Pierson v. Helmerich & Payne International Drilling Co.Annotate this Case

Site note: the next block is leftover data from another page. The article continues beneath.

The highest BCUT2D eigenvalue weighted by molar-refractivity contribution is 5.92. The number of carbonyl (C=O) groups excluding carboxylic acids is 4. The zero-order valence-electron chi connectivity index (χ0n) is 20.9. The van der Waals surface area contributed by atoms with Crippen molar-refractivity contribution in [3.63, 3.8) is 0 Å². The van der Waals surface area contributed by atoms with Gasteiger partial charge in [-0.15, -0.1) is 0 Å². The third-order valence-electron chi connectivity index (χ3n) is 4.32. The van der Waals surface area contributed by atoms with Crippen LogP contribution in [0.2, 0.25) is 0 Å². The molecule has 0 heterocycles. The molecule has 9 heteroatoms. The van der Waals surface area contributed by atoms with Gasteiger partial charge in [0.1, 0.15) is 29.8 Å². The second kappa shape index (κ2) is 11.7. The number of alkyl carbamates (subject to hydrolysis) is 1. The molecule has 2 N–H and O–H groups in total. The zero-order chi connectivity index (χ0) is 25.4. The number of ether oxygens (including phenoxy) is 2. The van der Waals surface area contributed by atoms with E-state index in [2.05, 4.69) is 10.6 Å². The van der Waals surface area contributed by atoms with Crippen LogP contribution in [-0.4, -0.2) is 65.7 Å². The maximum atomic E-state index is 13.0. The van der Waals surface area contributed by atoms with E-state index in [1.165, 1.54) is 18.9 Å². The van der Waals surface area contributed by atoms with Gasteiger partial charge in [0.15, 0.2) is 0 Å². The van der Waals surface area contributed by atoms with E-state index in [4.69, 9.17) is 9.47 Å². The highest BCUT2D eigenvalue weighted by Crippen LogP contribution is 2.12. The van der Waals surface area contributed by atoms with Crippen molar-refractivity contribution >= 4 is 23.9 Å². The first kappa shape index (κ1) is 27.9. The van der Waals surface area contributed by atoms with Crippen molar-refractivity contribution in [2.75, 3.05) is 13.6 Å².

This case stems from a traffic accident caused by an oil rig worker driving home after work and providing two other employees with a ride to their employer-paid hotel. Under the going and coming rule, employees traveling to and from work are considered outside the scope of employment and, therefore, employers are not liable for torts committed during the employee’s commute. The court concluded that the undisputed facts establish that the going and coming rule applies in this case where it cannot be reasonably inferred from the undisputed facts that the employer impliedly required or requested the driver to provide transportation to his supervisor between the hotel and the jobsite; the supervisor’s requests for such rides were personal in nature and are not reasonably imputed to the employer; and thus this case is comparable with other cases in which the going and coming rule was applied to employees who made their own carpooling or ridesharing arrangements. In this case, there is no reasonable basis for inferring H&P’s conduct caused or allowed crew members to believe that Ruben Ibarra’s requests for rides were made on behalf of H&P. Accordingly, the court affirmed the judgment and concluded that the employer is not liable for the traffic accident under the doctrine of respondeat superior.